Zusar Border Lines To see what your friends thought of this book, please sign up. University of Pennsylvania Press. Summary Discuss Reviews 0 Includes bibliographical references p. That lack seemed to be a major lacuna in this volume. Goodreads helps you keep track of books you want to read.
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Start your review of Border Lines: The Partition of Judaeo-Christianity Write a review Jan 02, John Walker rated it liked it Anyone interested in the origins of Christianity and its development into the Patristic era will, at some point, have to account for the parting of ways between Christianity and Judaism.
As the subtitle makes clear enough, Boyarin detects, not a peaceful, inevitable split between these two "religions", but a partition - an enforced dissolution. Readers be Anyone interested in the origins of Christianity and its development into the Patristic era will, at some point, have to account for the parting of ways between Christianity and Judaism. Readers be warned, this is a rather complex work. Boyarin approaches the phenomena as a post-colonial historian.
Which, if I were to summarize, means that he walks into the past holding everyone suspect. Any historical event is an opportunity to dig up an underlying conspiracy. And not the kind of conspiracy that consists of bizarre, extraordinary events. But the kind that lurks within seemingly mundane actions. No one is innocent - all are participating within the power structures of the day and often unknowingly marginalizing the weak and uneducated.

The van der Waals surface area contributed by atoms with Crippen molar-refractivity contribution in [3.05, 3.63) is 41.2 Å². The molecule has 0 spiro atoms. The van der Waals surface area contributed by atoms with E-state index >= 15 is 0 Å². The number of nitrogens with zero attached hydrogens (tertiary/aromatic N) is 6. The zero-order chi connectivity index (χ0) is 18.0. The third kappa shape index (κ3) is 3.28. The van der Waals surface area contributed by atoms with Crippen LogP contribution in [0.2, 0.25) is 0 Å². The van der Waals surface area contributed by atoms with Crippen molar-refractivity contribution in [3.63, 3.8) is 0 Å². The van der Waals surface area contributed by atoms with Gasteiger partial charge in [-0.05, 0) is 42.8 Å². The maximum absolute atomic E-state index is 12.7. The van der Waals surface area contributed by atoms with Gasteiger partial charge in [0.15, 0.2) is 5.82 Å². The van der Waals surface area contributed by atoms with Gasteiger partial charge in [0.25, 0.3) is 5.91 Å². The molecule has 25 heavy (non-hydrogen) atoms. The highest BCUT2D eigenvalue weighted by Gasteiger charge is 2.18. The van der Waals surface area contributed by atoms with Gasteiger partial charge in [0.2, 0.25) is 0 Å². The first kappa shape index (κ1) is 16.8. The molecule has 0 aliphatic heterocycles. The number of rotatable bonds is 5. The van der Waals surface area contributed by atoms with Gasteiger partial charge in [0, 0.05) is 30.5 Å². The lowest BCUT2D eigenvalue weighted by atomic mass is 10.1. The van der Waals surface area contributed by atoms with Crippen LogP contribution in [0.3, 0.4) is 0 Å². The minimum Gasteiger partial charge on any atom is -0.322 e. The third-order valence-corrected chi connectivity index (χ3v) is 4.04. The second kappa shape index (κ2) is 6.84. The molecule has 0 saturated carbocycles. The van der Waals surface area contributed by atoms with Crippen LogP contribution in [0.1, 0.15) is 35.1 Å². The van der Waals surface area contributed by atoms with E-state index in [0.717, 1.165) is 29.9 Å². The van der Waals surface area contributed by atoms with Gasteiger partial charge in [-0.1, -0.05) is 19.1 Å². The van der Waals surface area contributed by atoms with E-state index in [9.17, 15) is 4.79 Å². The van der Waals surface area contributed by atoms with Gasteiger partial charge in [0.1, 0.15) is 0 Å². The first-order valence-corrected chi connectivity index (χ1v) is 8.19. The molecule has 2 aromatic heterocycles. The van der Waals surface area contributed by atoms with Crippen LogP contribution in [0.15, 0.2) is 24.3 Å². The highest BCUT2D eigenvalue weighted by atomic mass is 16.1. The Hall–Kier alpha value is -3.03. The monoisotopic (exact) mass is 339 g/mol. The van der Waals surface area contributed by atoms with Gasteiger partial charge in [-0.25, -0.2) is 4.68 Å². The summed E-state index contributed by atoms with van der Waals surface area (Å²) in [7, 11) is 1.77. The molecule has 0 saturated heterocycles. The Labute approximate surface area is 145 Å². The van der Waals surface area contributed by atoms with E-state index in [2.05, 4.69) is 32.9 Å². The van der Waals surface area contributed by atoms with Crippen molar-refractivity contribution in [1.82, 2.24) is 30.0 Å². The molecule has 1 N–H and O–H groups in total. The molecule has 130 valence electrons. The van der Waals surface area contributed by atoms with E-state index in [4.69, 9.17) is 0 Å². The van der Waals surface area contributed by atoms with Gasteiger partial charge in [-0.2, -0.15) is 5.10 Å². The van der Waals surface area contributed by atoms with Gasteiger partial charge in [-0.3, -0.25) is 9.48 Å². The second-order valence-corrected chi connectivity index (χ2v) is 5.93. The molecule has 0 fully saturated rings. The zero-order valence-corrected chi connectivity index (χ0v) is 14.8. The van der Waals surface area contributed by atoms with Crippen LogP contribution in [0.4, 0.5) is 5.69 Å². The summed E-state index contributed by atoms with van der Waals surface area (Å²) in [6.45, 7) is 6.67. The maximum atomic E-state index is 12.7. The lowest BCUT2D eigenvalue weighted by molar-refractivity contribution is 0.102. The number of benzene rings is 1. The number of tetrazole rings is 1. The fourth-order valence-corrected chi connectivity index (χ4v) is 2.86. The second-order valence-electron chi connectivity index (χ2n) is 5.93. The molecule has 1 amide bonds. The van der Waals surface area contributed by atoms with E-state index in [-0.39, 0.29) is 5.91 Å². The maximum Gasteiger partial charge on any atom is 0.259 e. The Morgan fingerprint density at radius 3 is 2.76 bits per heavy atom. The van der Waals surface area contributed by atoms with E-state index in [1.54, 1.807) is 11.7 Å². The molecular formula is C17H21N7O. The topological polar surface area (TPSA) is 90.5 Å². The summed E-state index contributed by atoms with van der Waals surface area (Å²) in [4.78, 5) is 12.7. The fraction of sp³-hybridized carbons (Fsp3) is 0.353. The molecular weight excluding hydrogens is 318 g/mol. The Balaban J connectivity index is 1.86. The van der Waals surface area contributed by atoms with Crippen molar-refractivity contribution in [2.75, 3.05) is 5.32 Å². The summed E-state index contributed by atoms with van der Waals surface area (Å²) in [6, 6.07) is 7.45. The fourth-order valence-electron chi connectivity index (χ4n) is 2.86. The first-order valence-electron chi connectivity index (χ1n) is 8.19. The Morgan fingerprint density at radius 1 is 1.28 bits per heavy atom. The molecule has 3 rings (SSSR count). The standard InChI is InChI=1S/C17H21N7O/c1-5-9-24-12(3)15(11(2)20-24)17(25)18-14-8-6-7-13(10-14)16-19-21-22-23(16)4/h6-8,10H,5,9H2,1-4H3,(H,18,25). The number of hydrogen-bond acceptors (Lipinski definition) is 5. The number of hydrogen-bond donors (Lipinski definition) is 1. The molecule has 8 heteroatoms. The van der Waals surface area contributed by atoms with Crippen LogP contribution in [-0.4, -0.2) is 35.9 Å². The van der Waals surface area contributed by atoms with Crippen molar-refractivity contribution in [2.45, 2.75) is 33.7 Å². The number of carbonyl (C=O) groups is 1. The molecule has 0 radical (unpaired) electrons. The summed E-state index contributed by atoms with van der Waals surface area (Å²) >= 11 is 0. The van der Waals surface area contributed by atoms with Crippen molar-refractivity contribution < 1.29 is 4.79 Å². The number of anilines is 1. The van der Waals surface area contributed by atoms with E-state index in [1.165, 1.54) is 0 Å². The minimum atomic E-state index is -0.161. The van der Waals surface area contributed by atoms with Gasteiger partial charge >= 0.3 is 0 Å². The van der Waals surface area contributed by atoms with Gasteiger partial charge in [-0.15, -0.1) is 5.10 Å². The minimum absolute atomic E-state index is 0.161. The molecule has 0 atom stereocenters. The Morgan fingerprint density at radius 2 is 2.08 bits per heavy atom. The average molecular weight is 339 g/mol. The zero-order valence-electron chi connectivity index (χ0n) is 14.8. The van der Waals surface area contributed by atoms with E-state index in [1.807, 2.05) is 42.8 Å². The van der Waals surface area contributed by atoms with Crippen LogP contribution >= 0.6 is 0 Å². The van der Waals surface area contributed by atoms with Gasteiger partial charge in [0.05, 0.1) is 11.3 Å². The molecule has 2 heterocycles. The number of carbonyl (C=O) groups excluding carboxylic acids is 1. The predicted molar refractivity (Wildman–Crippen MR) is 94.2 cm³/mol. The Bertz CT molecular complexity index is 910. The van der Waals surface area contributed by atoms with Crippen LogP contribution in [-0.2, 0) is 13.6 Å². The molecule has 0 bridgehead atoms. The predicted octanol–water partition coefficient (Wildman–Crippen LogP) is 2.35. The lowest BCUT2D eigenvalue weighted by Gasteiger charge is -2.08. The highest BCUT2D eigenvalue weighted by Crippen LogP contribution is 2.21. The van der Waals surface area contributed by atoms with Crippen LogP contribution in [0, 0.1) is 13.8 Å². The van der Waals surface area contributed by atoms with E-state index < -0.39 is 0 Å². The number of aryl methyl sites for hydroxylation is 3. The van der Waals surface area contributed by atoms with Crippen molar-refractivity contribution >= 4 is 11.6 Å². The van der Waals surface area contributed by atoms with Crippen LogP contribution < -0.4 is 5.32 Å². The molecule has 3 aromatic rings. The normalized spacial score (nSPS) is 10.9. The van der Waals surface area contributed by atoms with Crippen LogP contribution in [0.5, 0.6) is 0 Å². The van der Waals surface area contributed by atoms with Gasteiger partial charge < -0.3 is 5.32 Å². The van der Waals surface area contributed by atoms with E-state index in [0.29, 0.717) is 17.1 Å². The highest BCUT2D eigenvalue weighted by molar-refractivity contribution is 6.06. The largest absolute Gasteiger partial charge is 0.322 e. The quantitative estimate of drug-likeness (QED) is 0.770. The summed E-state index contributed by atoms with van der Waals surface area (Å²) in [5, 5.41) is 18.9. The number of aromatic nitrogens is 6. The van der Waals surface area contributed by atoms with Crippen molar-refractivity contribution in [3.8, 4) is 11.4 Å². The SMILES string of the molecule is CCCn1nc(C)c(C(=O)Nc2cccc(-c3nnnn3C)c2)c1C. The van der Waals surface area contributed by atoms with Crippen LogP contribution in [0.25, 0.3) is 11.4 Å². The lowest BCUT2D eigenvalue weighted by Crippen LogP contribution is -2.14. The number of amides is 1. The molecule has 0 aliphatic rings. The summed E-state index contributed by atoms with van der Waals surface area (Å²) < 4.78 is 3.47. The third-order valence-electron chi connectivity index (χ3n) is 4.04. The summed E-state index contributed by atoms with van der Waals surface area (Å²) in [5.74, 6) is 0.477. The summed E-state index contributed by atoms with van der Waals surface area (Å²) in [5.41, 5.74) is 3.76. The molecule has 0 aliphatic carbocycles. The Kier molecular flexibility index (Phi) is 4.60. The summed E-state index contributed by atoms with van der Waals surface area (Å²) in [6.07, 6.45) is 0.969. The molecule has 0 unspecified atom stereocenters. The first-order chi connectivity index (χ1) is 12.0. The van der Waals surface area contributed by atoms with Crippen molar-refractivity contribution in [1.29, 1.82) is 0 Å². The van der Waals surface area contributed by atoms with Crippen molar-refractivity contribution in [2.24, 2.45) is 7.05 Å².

The sociological theories that contribute to the post-colonial project are quite sophisticated. The terminology will likely be new for those who are unfamiliar with PC thought; it certainly was for me.
Many of the smaller arguments and sub-points will regretfully be unstated. Christianity began as a sect within Judaism - and continued so throughout the New Testament period. It was not until the time of Justin Martyr, the mid 2nd century, that Christianity began to truly become "other" than Judaism.
This "parting of ways" was not a natural process determined by the difference of theology between the two entities. Rather, it was an imposed partition rendered by the heresiologists i. They were not simply identifying heresies and heretics, they were producing them. In doing so, they were constructing their own identity. Because Christianity had no specific geographic or ethnic qualities, she had to find here identity within beliefs.
It was theology which unified, not common ancestry. This detachment of religion from ethnic and cultural ties is what Boyarin terms the "disembedding" of religion. Prior to the ante-Nicene heresiologists, Judaism was a conglomerate of Judaisms - a coalition of sects, all under the umbrella of Judaism.
However, upon the dubious? It became an orthodoxy to which one must subscribe if he wishes to maintain his Jewish identity. Christianity set itself over against Judaism. To be a Christian was to be a not-Jew. Thus, Justin needed to determine what it was to be a Jew - strictly so a Christian could not be that. Thus, the pluralism that was allegedly present prior to Justin, was dissolved under his labor. The border lines were drawn and their was now Christianity, and there was Judaism. Hybrids were deemed heretics.
Boyarin demonstrates his scheme through charting out the history of Logos theology. Logos theology being the belief in "two powers in heaven"; God Himself, and a second power, variously known as Wisdom, Memra, Sophia, etc. This was the portion I was especially looking forward to. Rather, it was a notion deeply embedded within the Judaism of the 2nd Temple period.